Professional athletes are not that different from us other civilians. They are human, and they are prone to failure just like anybody else, which makes writing this article a bit of a tough chore.
Jeff Locke seems like a decent enough human being. He has been the bulk of many a critic over the past two seasons, and he has managed to keep his head through it all. That being said, his critics have a point, and the Pittsburgh Pirates need to realize that the chances of Locke being a valuable asset in the pitching rotation are next to none. All Pirate fans know Jeff Locke’s story. Yes, he was an all-star in the 2013 rotation, but his success didn’t even last a full season, as he fell off during the second half of that year. From there, Locke’s performance has gradually deteriorated, as he posted a 3.91 ERA in 2014 and a 4.49 ERA in 2015. So, I think it would be fair to say that 2016 is a ”now or never” year for Locke.
After three starts, it looks like ”never” will be the story. Locke pitched well enough in his first outing in Cincinnati, going six innings while allowing just one run. His next start was worse, as Locke walked seven guys in a loss to the Milwaukee Brewers. His latest outing has been his worst of them all. He pitched three innings and allowed eight runs in a blowout loss to the San Diego Padres. Now granted, some of Locke’s earned runs on that night can be attributed to a poor defensive effort, but I think it is crystal clear that Locke’s days are numbered. My message to the Pittsburgh Pirates is very simple: Get Jeff Locke out of the starting rotation.
As a matter of fact, I think it’s fair to say that Jeff Locke has no place on this team. He doesn’t throw particularly hard, has poor command, and he can get lit up like a pinball machine. Not to mention the fact that he is 28 years young, hardly a raw and up-and-coming prospect. I try to think of ways that Locke can realistically improve, and it is not an easy task. As inferred earlier in this paragraph, it would be much simpler to have confidence in Jeff Locke if he was, say, 22 years old, threw 98 on a regular basis, and was just a raw talent with a lot to learn. Unfortunately, Locke is a veteran pitcher who’s fastball tops out in the low 90s and has shown precious little promise over the past two seasons. Now, the question is, who shall replace Locke in the Pirates rotation should he be given the boot?
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You could argue that Jameson Taillon has earned a spot in the rotation. The 2010 #2 overall draft choice has had a hard luck career in the minors with injuries, and he would likely be in the Steel City as we speak if not for the injury bug. Taillon has plenty of experience in the minors, and has been mowing down hitters in AAA Indy in a small sample size in 2016. But let’s just assume Taillon won’t be up until early June. If that is the case, Ryan Vogelsong is the most likely candidate from the big league roster to fill the shoes of DJ Jazzy Jeff. Yes, I am well aware of Vogelsong’s age (38 going on 39) and the fact that his short run of being a stud in San Francisco has probably gone bye-bye. However, Vogelsong showed great promise in is lone start this season against a good Detroit Tigers lineup, and could be another one of Ray Serage’s treasures, albeit on a smaller scale as the likes of AJ Burnett and Edinson Volquez. The main reason Vogelsong deserves a shot at the rotation lies in a simple question: Could he be any worse?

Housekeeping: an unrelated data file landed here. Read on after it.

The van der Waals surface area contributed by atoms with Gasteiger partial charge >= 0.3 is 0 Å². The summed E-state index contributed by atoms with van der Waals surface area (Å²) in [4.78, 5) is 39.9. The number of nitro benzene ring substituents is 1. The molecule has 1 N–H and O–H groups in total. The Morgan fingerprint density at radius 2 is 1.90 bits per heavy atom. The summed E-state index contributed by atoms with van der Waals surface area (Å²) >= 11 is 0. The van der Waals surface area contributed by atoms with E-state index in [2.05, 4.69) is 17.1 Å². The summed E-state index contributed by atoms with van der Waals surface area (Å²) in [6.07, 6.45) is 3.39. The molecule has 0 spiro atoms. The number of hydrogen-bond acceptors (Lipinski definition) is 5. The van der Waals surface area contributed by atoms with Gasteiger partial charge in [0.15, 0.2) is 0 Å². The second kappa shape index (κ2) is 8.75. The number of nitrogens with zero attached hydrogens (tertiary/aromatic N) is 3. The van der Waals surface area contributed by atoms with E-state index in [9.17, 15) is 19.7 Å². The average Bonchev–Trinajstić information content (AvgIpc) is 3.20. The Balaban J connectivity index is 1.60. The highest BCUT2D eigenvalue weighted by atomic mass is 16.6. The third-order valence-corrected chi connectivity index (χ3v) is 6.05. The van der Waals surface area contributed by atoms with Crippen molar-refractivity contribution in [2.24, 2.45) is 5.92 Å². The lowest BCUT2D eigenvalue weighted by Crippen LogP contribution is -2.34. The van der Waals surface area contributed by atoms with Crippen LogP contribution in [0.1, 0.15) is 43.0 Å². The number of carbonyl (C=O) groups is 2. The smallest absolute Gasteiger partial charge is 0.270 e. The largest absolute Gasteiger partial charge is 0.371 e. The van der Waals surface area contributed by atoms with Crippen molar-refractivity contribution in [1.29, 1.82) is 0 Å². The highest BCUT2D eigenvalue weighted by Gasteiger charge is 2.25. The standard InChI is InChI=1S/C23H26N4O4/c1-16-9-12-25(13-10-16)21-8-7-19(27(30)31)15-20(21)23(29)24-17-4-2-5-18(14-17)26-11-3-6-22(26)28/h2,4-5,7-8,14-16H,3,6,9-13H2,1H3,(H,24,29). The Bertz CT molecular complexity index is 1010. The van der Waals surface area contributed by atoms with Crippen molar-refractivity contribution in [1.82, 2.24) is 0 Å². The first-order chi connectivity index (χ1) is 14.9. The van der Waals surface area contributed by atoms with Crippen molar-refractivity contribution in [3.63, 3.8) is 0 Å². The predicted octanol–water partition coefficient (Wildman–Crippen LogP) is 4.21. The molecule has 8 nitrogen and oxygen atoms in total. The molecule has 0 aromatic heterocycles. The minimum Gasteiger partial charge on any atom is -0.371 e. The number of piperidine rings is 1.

Right now, a 5+ ERA is in the realm of possibility for Jeff Locke should he continue to provide the Pirates with his services. Should Vogelsong be given a shot, I could forsee him posting an ERA in the high-3 range, which wouldn’t remind anybody of Doug Drabek, but would be an upgrade over Locke. Unfortunately, what Clint Hurdle will likely see if and when he compares Locke and Vogelsong is that Locke throws the baseball with his left hand while Vogelsong throws the ball with his right. It seems silly, but the league’s thought process is that a bad left-handed pitcher is of greater use that an average right-handed pitcher. There is a good chance the Pirates think this way as well, and that would be absurd.
What would make it more out of line is that the Bucs already have two left-handed arms in their starting rotation, both of which are better than Jeff Locke, so another lefty just is not necessary. As many of you have probably complained about, Locke has been given a long leash, and I have a hard time imagining that the leash wouldn’t have been cut down if Locke threw with his right hand. I don’t know how you guys see things, but in my eyes, an effective starting pitcher is an effective starting pitcher no matter what the hand. One can only hope that Clint Hurdle and Neil Huntington realize this and finally pull the plug on the Lockeness Monster.
Reverting to this posts’ opening paragraph, I generally hate to see professional athletes fail, especially ones that perform for the teams I love. However, when an athlete can’t cut it, he can’t cut it. I don’t think Jeff Locke cuts it.